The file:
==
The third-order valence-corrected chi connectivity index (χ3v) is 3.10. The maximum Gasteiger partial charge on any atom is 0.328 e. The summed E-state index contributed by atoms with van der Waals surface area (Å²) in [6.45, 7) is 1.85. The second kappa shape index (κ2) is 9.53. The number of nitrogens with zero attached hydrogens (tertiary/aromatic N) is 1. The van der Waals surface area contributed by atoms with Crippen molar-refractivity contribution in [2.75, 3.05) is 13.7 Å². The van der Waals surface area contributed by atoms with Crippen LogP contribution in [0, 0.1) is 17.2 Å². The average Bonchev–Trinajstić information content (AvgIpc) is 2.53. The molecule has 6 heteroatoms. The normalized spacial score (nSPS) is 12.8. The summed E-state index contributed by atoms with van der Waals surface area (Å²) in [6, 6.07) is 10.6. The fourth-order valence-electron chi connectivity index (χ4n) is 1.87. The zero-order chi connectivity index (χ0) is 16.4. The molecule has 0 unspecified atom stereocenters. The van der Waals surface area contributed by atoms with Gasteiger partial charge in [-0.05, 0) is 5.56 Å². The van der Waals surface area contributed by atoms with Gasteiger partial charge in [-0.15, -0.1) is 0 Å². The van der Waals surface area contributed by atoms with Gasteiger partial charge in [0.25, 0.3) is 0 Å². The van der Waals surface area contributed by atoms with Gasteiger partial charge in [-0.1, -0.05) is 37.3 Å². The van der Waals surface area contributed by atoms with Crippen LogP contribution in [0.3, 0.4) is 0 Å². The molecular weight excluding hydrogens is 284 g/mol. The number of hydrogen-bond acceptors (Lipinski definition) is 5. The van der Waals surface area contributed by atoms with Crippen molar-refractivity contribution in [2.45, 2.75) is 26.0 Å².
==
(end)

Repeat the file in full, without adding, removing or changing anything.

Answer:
The third-order valence-corrected chi connectivity index (χ3v) is 3.10. The maximum Gasteiger partial charge on any atom is 0.328 e. The summed E-state index contributed by atoms with van der Waals surface area (Å²) in [6.45, 7) is 1.85. The second kappa shape index (κ2) is 9.53. The number of nitrogens with zero attached hydrogens (tertiary/aromatic N) is 1. The van der Waals surface area contributed by atoms with Crippen molar-refractivity contribution in [2.75, 3.05) is 13.7 Å². The van der Waals surface area contributed by atoms with Crippen LogP contribution in [0, 0.1) is 17.2 Å². The average Bonchev–Trinajstić information content (AvgIpc) is 2.53. The molecule has 6 heteroatoms. The normalized spacial score (nSPS) is 12.8. The summed E-state index contributed by atoms with van der Waals surface area (Å²) in [6, 6.07) is 10.6. The fourth-order valence-electron chi connectivity index (χ4n) is 1.87. The zero-order chi connectivity index (χ0) is 16.4. The molecule has 0 unspecified atom stereocenters. The van der Waals surface area contributed by atoms with Gasteiger partial charge in [-0.05, 0) is 5.56 Å². The van der Waals surface area contributed by atoms with Gasteiger partial charge in [-0.15, -0.1) is 0 Å². The van der Waals surface area contributed by atoms with Gasteiger partial charge in [0.25, 0.3) is 0 Å². The van der Waals surface area contributed by atoms with Gasteiger partial charge in [-0.1, -0.05) is 37.3 Å². The van der Waals surface area contributed by atoms with Crippen LogP contribution in [0.3, 0.4) is 0 Å². The molecular weight excluding hydrogens is 284 g/mol. The number of hydrogen-bond acceptors (Lipinski definition) is 5. The van der Waals surface area contributed by atoms with Crippen molar-refractivity contribution in [2.45, 2.75) is 26.0 Å².